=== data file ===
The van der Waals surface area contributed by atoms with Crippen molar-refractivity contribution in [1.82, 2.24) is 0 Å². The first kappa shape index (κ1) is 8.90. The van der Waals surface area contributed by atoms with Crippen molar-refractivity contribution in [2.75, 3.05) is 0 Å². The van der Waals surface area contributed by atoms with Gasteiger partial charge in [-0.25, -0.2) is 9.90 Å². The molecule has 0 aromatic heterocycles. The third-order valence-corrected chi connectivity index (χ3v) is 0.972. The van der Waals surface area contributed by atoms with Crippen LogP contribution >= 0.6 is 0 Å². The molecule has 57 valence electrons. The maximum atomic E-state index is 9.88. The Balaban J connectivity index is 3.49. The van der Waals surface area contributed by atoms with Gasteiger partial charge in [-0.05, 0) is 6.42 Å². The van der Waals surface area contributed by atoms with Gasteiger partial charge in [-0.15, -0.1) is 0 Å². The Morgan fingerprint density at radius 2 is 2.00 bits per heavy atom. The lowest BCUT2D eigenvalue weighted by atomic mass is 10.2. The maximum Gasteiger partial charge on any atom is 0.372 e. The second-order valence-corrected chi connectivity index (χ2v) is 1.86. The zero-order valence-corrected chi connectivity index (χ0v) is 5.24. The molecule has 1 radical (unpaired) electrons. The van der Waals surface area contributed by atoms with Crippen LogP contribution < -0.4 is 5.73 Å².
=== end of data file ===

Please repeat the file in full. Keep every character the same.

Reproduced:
The van der Waals surface area contributed by atoms with Crippen molar-refractivity contribution in [1.82, 2.24) is 0 Å². The first kappa shape index (κ1) is 8.90. The van der Waals surface area contributed by atoms with Crippen molar-refractivity contribution in [2.75, 3.05) is 0 Å². The van der Waals surface area contributed by atoms with Gasteiger partial charge in [-0.25, -0.2) is 9.90 Å². The molecule has 0 aromatic heterocycles. The third-order valence-corrected chi connectivity index (χ3v) is 0.972. The van der Waals surface area contributed by atoms with Crippen LogP contribution >= 0.6 is 0 Å². The molecule has 57 valence electrons. The maximum atomic E-state index is 9.88. The Balaban J connectivity index is 3.49. The van der Waals surface area contributed by atoms with Gasteiger partial charge in [-0.05, 0) is 6.42 Å². The van der Waals surface area contributed by atoms with Gasteiger partial charge in [-0.15, -0.1) is 0 Å². The Morgan fingerprint density at radius 2 is 2.00 bits per heavy atom. The lowest BCUT2D eigenvalue weighted by atomic mass is 10.2. The maximum Gasteiger partial charge on any atom is 0.372 e. The second-order valence-corrected chi connectivity index (χ2v) is 1.86. The zero-order valence-corrected chi connectivity index (χ0v) is 5.24. The molecule has 1 radical (unpaired) electrons. The van der Waals surface area contributed by atoms with Crippen LogP contribution < -0.4 is 5.73 Å².